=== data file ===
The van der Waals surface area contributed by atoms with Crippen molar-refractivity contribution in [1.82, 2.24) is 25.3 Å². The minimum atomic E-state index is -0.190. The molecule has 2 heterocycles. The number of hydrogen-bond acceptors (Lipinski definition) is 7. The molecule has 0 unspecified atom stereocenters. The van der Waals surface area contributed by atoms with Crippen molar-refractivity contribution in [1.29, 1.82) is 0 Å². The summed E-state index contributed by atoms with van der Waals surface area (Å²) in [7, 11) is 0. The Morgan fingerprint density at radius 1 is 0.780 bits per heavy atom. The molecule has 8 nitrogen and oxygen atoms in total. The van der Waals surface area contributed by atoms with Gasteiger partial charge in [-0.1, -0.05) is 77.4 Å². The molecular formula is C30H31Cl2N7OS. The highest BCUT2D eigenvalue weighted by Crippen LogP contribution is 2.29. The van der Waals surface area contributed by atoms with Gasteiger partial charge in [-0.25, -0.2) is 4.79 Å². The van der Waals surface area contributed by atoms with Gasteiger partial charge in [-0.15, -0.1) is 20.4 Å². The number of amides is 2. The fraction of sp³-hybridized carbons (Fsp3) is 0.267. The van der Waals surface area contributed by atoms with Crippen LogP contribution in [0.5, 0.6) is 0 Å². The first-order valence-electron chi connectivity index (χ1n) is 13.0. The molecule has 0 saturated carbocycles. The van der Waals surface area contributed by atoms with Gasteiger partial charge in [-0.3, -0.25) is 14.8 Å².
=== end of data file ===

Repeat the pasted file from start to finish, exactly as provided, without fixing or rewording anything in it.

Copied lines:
The van der Waals surface area contributed by atoms with Crippen molar-refractivity contribution in [1.82, 2.24) is 25.3 Å². The minimum atomic E-state index is -0.190. The molecule has 2 heterocycles. The number of hydrogen-bond acceptors (Lipinski definition) is 7. The molecule has 0 unspecified atom stereocenters. The van der Waals surface area contributed by atoms with Crippen molar-refractivity contribution in [1.29, 1.82) is 0 Å². The summed E-state index contributed by atoms with van der Waals surface area (Å²) in [7, 11) is 0. The Morgan fingerprint density at radius 1 is 0.780 bits per heavy atom. The molecule has 8 nitrogen and oxygen atoms in total. The van der Waals surface area contributed by atoms with Gasteiger partial charge in [-0.1, -0.05) is 77.4 Å². The molecular formula is C30H31Cl2N7OS. The highest BCUT2D eigenvalue weighted by Crippen LogP contribution is 2.29. The van der Waals surface area contributed by atoms with Gasteiger partial charge in [-0.25, -0.2) is 4.79 Å². The van der Waals surface area contributed by atoms with Gasteiger partial charge in [-0.15, -0.1) is 20.4 Å². The number of amides is 2. The fraction of sp³-hybridized carbons (Fsp3) is 0.267. The van der Waals surface area contributed by atoms with Crippen LogP contribution in [0.5, 0.6) is 0 Å². The first-order valence-electron chi connectivity index (χ1n) is 13.0. The molecule has 0 saturated carbocycles. The van der Waals surface area contributed by atoms with Gasteiger partial charge in [-0.3, -0.25) is 14.8 Å².